Oh la! Thousands of hearts yet respond to the chuckling Oh la ! of Dicky Suett, brought back to their remembrance by the faithful transcript of his friend Mathews' mimicry. The “ force of nature could no further go." He drolled rpon the stock of these two syllables richer than the cuckoo.
Care, that troubles all the world, was forgotten in his composition. Had he had but two grains (nay, half a grain) of it, he could never have supported himself upon those two spiders' strings, which served him in the latter part of his unmixed existence) as legs. A doubt or a scruple must have made him totter, a sigh have puffed him down; the weight of a frown had staggered him, a wrinkle made him lose his balance. But on he went, scrambling upon those airy stilts of his, with Robin Good-Fellow, “ through brake, through brier,” reckless of a scratched face or a torn doublet.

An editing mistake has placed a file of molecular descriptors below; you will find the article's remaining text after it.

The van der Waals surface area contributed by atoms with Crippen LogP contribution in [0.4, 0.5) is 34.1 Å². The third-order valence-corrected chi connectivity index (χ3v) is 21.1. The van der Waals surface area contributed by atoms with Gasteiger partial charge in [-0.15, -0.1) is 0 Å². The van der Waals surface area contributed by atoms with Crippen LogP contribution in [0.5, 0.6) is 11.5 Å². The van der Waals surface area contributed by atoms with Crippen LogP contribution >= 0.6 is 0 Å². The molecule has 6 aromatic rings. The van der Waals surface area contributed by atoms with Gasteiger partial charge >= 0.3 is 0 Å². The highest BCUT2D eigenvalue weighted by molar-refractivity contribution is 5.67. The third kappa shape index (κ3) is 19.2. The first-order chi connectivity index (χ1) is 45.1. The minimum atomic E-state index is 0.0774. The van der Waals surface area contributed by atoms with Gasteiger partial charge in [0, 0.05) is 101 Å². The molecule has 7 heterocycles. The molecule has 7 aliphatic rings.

Shakspeare foresaw him when he framed his fools and jesters. They have all the true Suett stamp, a loose and shambling gait, a slippery tongue, this last the ready midwife to a without-pain-delivered jest ; in words, light as air, venting truths deep as the centre ; with idlest rhymes tagging conceit when busiest, singing with Lear in the tempest, or Sir Toby at the buttery-hatch.
Jack Bannister and he had the fortune to be more of personal favourites with the town than any actors before or after. The difference, I take it, was this : Jack was more beloved for his sweet, good-natured, moral pretensions. Dicky was more liked for his sweet, good-natured, no pretensions at all. Your whole conscience stirred with Bannister's performance of Walter in the Children in the Wood—but Dicky seemed like a thing, as Shakspeare says of love, too young to know what conscience is. He put us into Vesta’s days. Evil fled before him -- not as from Jack, as from an antagonist-but because it could not touch him, any more than a cannon-ball a fly. · He was delivered from the burden of that death; and when Death came himself, not in metaphor, to fetch Dicky
it is recorded of him by Robert Palmer, who kindly watched his exit, that he received the last stroke, neither varying his accustomed tranquillity nor tune, with the simple exclamation, worthy to have been recorded in his epitaph-Oh! la! Oh la! Bobby!